Still chasing a dream

Published : Nov 14, 2009 00:00 IST

It is a matter of pride for all of us that Sachin Tendulkar has dominated the game for such a long time. He is not finished yet though many feel he is in the twilight of his career. His journey is something that cannot be emulated by many.

‘It is not about getting to the top, but staying at the top’, is a cliched statement. And though everyone aspires to scale the summit and stay there, very few realise their ambition. That being the case, one cannot help but wonder and appreciate when an outstanding sportsman gets to the top and stays there on his own for a long time. Of course, the word ‘long’ is relative as a tennis champion’s reign at the top is not likely to extend as much as a golfer’s or a chess champion’s.

In an individual sport, it is a matter of personal and professional pride that obviously drives a player, and the pressure factor is something internal. But in a team sport it is not easy for an individual to outshine the rest on a regular basis and that too for a period spanning two decades. This coupled with the variables that make cricket what it is, and that too in a country where the hopes of millions are riding on the shoulders of one individual, it is humanly impossible for anyone to last as long as 20 years.

Then, of course, these factors don’t deter the true champions as they overcome hurdles of every kind with their ability to carry on with a single-minded purpose. We Indians must be proud that one such champion happens to be Sachin Ramesh Tendulkar. It is a matter of pride for all of us that he has dominated the game for such a long time. I hasten to add that he is not finished yet though many feel he is in the twilight of his career. His journey is something that cannot be emulated by many.

Tendulkar’s baptism in international cricket took place on a cold morning in 1989, and right from the time his name appeared in India’s team list, one thing that has followed him all these years is the enormous pressure brought about by the expectations of the millions of followers of the game.

Tendulkar started his voyage in a high pressure series which was followed intensely by the public, and the spotlight was on him straightaway as everyone was curious to know what made this little boy special so as to be picked for the country at such a tender age. Since then, he has gone on to amass runs in both forms of the game, but even today there is no let-up as far the external pressure is concerned.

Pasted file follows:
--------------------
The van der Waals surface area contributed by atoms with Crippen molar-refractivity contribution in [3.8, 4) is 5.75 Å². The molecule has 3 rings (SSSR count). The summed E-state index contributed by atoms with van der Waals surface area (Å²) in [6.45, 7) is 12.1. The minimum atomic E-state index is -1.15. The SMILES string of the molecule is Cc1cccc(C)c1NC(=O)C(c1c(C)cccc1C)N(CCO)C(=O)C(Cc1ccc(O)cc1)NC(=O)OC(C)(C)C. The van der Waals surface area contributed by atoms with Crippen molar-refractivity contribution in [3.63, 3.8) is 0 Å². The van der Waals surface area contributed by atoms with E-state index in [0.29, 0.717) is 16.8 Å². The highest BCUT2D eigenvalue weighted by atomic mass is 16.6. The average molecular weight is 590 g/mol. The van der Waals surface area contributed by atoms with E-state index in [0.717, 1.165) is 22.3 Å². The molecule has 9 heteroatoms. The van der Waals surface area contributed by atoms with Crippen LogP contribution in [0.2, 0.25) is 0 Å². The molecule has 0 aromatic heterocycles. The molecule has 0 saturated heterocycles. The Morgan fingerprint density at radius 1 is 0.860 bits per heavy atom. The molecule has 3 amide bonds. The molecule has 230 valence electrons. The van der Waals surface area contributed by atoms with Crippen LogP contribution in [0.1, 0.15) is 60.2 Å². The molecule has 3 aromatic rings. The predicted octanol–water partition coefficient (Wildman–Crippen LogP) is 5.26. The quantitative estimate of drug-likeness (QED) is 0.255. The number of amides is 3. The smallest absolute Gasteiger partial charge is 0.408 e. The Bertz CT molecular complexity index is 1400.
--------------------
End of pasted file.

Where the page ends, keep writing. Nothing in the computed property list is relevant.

The little master has enough and more records to his name, but unlike the views expressed by some cynics, Tendulkar is carrying on because of his obsession for the game and not for the money he can rake in. I have used the word ‘obsession’ in the positive sense simply because I believe that Tendulkar, as of now, has not even contemplated what it will be to spend the next year or so without cricket. He is also playing the game because he is still chasing a dream — that of being a part of a World Cup-winning team. Or to put it differently, Tendulkar wants to make serious contributions to enable Team India win the World Cup. Otherwise, he always has the option of easing out of one format of the game to extend his tenure in the other.

The option to ease out of the limited overs format would have been tempting given the hectic match schedules these days. But the little master is by no means devoid of either enthusiasm or motivation. While Tendulkar’s enthusiasm has not dwindled, unfortunately the enthusiasm to scrutinise the little master even today is still intense.

Tendulkar cannot be expected to be as flamboyant as he was in his twenties. And one must remember that he is playing alongside some youngsters who were probably a year old when he made his debut for the country.

The difference in the ages of Suresh Raina and Tendulkar notwithstanding, one cannot ignore the awe that the little master brings about in the opposition ranks. He is obviously trying to eschew risks befitting a seasoned campaigner and playing the role of a mentor to the rest of his colleagues. He will be the senior statesman from whom the rest can glean as much as they can in the next year or so as the time will come when even Tendulkar will have to exit the stage. Until such time, it is better that the little master is left alone to do his bit for the team and enjoy his presence at the crease. There is no guarantee that he will provide the thrills, but at least he will not give precedence to frills and get on with his job.

Tendulkar has laboured a lot for the country in the last two decades and has left everyone gasping with his deeds. Ponting may be the leading contender for overhauling a few of his records, but that again is something we will have to wait and see. Regardless of what happens in the future, I can vouch for the fact that Tendulkar will gladly swap all his records for a World Cup triumph, being the team man that he is. For his sake and, of course, for the Nation’s sake, may God be with Tendulkar and Team India at the next World Cup.

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